#### Explosion Example

The three images below is an example of an explosion example. Suppose that the blue player is Ross, and the red player is Armani. In the first image, Ross ponders his move. In the second image, Ross has selected the blue piece (highlighted). He’s about to perform a capture. In the third image, Ross’s water bomb piece has captured a fire bomb by moving diagonally down to the right and caused an explosion that effectively killed two additional fire bombs. Notice that Armani's fire shield has survived the explosion. Also notice how there is no chain reaction. Just because a bomb has been destroyed in an explosion does not mean it goes off and causes its own explosion. It is now Armani's turn (after spacebar is pressed).

#### King Piece

Any piece can become "Kinged" upon reaching the furthest row from its origin side. King pieces can move and capture in four directions instead of only two. A piece may capture, promote to a king, and capture again in the same turn if the orientation of the Board permits.

## 3. The GUI

This spec will begin by explaining how the system should work as a whole. When it comes to implementation, you should consult the recommended order (below). While this section makes for nice narration, it's not the order in which you should work.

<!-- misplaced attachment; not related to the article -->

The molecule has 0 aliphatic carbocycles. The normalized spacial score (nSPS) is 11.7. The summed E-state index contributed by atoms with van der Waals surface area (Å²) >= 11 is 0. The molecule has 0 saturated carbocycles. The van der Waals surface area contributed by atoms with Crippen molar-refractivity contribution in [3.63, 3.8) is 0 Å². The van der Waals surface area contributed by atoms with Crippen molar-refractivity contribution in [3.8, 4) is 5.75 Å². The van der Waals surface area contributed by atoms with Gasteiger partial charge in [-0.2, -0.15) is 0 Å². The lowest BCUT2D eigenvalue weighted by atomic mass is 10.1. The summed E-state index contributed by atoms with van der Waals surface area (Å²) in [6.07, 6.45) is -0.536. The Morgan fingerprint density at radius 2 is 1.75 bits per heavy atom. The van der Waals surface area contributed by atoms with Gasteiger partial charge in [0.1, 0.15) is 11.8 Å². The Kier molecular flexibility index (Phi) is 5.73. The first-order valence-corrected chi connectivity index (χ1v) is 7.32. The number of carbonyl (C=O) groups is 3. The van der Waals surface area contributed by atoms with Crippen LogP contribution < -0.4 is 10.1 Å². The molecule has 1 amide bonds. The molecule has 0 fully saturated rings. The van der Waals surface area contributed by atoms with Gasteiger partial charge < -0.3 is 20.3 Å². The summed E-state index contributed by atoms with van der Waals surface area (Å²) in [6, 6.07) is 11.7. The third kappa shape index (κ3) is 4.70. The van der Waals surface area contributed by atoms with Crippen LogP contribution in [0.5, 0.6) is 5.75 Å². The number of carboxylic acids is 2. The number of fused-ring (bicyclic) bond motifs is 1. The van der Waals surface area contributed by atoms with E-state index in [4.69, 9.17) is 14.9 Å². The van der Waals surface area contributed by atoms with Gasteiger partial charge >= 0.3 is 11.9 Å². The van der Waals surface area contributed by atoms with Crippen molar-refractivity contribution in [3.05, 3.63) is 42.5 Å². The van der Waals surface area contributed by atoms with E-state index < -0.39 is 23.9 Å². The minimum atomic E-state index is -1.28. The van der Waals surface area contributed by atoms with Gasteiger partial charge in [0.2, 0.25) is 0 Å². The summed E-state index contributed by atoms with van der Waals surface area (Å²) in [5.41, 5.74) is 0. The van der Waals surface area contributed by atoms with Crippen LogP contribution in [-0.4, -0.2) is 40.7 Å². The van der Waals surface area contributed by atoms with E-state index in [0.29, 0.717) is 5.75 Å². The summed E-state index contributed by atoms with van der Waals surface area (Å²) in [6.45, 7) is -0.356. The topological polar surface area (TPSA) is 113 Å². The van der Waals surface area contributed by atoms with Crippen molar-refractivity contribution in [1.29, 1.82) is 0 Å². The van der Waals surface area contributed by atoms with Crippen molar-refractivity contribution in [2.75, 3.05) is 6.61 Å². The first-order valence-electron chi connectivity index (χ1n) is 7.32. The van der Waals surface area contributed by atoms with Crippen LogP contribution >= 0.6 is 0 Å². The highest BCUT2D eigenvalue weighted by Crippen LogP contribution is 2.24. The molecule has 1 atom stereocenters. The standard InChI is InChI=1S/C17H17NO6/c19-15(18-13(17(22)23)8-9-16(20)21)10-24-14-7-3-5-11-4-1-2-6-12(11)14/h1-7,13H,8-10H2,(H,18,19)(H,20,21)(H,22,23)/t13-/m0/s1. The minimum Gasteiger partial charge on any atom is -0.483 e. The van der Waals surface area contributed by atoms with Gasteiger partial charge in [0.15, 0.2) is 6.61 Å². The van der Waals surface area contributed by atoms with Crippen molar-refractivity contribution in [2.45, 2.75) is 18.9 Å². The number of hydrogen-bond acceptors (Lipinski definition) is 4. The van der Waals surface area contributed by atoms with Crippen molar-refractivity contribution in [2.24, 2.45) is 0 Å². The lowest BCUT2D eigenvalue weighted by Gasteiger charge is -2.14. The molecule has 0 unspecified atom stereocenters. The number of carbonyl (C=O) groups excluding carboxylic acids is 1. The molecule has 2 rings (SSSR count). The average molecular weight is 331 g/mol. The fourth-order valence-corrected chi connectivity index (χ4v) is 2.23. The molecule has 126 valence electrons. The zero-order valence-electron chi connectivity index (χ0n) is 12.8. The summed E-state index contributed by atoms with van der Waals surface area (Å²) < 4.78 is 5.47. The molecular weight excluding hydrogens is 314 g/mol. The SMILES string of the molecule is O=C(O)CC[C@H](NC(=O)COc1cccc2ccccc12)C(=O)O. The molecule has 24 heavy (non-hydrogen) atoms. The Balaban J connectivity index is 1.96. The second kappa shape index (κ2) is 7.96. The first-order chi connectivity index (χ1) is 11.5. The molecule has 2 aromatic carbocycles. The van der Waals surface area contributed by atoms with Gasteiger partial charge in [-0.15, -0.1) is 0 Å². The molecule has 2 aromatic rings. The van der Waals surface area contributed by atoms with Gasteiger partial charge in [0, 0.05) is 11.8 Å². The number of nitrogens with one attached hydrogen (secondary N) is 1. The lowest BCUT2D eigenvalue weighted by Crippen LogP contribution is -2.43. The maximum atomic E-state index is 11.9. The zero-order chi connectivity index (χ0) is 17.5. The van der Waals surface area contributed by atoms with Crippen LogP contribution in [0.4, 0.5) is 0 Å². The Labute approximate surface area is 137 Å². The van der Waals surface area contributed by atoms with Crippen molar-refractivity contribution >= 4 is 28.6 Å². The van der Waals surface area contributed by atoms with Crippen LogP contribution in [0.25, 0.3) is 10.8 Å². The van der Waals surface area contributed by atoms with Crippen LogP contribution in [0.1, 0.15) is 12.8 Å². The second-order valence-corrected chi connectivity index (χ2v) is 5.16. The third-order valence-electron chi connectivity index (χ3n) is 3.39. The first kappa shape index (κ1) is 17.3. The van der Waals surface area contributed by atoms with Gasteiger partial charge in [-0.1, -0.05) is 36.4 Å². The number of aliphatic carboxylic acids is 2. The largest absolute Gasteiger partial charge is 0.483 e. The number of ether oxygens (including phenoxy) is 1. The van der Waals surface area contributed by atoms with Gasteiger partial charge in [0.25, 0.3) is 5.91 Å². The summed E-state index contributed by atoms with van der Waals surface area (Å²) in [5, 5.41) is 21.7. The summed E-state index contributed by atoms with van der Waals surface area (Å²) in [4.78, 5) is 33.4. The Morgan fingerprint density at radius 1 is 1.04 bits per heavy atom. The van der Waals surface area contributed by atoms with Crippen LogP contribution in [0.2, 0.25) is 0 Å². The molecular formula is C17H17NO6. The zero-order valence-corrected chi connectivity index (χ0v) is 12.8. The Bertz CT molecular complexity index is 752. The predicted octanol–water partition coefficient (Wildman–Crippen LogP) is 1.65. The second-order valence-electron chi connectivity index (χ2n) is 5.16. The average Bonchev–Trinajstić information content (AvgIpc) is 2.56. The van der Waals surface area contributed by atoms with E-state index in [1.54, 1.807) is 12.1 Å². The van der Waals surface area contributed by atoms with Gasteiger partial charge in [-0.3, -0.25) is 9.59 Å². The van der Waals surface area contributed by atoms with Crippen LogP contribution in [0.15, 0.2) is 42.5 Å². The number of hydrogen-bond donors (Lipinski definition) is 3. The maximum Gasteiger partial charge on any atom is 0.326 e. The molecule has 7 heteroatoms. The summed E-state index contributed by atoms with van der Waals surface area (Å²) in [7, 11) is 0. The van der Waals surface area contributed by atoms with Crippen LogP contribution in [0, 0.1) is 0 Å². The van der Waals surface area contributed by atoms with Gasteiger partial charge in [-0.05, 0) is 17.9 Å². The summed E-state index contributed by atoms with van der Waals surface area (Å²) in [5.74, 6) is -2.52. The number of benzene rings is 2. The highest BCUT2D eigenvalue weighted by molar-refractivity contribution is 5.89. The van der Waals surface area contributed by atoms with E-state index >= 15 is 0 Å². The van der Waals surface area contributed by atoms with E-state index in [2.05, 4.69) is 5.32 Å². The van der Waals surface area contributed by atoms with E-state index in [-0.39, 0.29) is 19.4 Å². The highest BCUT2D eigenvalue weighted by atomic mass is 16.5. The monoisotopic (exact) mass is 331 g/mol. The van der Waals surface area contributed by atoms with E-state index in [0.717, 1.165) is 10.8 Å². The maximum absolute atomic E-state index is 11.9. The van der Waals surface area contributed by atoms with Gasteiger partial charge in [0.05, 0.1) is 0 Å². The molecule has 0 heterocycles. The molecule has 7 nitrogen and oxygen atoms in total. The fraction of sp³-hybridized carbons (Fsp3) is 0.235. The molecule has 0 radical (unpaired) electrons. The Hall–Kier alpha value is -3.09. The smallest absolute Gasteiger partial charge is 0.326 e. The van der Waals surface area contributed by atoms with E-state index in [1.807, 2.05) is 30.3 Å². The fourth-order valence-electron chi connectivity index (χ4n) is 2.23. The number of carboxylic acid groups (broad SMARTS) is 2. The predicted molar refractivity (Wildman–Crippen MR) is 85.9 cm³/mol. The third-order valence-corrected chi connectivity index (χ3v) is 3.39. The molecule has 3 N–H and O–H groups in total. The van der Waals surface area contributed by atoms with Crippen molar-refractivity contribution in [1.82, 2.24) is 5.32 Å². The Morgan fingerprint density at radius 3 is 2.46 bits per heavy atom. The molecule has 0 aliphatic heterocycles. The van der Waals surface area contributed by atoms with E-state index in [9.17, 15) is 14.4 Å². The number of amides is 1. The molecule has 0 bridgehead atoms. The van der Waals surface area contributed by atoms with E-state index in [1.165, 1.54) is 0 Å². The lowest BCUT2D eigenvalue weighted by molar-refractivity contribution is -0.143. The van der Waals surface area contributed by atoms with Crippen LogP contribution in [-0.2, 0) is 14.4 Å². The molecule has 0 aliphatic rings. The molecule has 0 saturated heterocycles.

You will be provided StdDrawPlus.java, with all the methods you’ll need for creating a functional GUI. Do not modify any methods in StdDrawPlus.java. In your Board class, the main method starts a new game of Checkers61bl in GUI mode and doesn’t return until the game is over. For optimal visual appeal, we recommend having red/gray (instead of red/black) squares, though you're welcome to use whatever colors you'd like. In fact, you may even use your own pictures if you so wish. The GUI coordinate system should work as follows: A piece on (0,0) lies on the bottom left corner. A piece on (7, 7) lies on the top right corner. A piece on (0,7) lies on the top left corner. A piece on (7,0) lies on the bottom right corner.

#### When a user clicks on a square:

• You should first extract the coordinates of the piece.
• Then check if you can select a piece. (See canSelect in API.)
• If you are allowed to select the piece you clicked on, call select on its coordinates.

#### When a user presses spacebar:

• You should check if the current player is allowed to end their turn. (See endTurn in API)
• If so, you should make any changes necessary in ending the turn (i.e. switching players).

#### Introducing StdDrawPlus

StdDraw is an library that was orginally from Princeton. We have slightly altered it for the purposes of this project, resulting in StdDrawPlus. The StdDrawPlus library is full of methods that will aid you in creating your GUI. Here are some methods you will find probably useful. These are static methods and thus to call them should be preceded by "StdDrawPlus". See DemoBoard.java for a more concrete example on how to use this library.

• `void setScale(int min, int max)`: Sets the scale for the GUI. You will most likely be setting the scale from 0 to 8.